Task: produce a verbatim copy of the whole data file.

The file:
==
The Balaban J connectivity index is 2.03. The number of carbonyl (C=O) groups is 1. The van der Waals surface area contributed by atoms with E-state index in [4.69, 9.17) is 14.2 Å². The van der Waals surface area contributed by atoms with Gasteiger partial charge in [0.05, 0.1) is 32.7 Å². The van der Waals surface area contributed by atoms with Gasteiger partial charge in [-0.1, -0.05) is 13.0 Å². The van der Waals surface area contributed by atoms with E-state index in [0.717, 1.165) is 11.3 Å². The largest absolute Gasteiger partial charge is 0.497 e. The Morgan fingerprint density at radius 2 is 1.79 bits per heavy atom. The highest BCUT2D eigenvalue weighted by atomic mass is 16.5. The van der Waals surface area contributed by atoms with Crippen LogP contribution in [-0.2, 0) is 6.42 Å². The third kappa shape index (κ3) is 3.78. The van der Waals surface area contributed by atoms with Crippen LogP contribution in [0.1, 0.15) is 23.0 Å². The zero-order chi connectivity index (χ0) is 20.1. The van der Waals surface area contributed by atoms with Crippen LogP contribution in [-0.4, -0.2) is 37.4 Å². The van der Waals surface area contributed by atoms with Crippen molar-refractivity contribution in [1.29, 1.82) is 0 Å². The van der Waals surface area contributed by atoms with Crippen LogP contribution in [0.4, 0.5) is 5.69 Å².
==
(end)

The Balaban J connectivity index is 2.03. The number of carbonyl (C=O) groups is 1. The van der Waals surface area contributed by atoms with E-state index in [4.69, 9.17) is 14.2 Å². The van der Waals surface area contributed by atoms with Gasteiger partial charge in [0.05, 0.1) is 32.7 Å². The van der Waals surface area contributed by atoms with Gasteiger partial charge in [-0.1, -0.05) is 13.0 Å². The van der Waals surface area contributed by atoms with E-state index in [0.717, 1.165) is 11.3 Å². The largest absolute Gasteiger partial charge is 0.497 e. The Morgan fingerprint density at radius 2 is 1.79 bits per heavy atom. The highest BCUT2D eigenvalue weighted by atomic mass is 16.5. The van der Waals surface area contributed by atoms with Crippen LogP contribution in [-0.2, 0) is 6.42 Å². The third kappa shape index (κ3) is 3.78. The van der Waals surface area contributed by atoms with Crippen LogP contribution in [0.1, 0.15) is 23.0 Å². The zero-order chi connectivity index (χ0) is 20.1. The van der Waals surface area contributed by atoms with Crippen LogP contribution in [-0.4, -0.2) is 37.4 Å². The van der Waals surface area contributed by atoms with Crippen molar-refractivity contribution in [1.29, 1.82) is 0 Å². The van der Waals surface area contributed by atoms with Crippen LogP contribution in [0.4, 0.5) is 5.69 Å².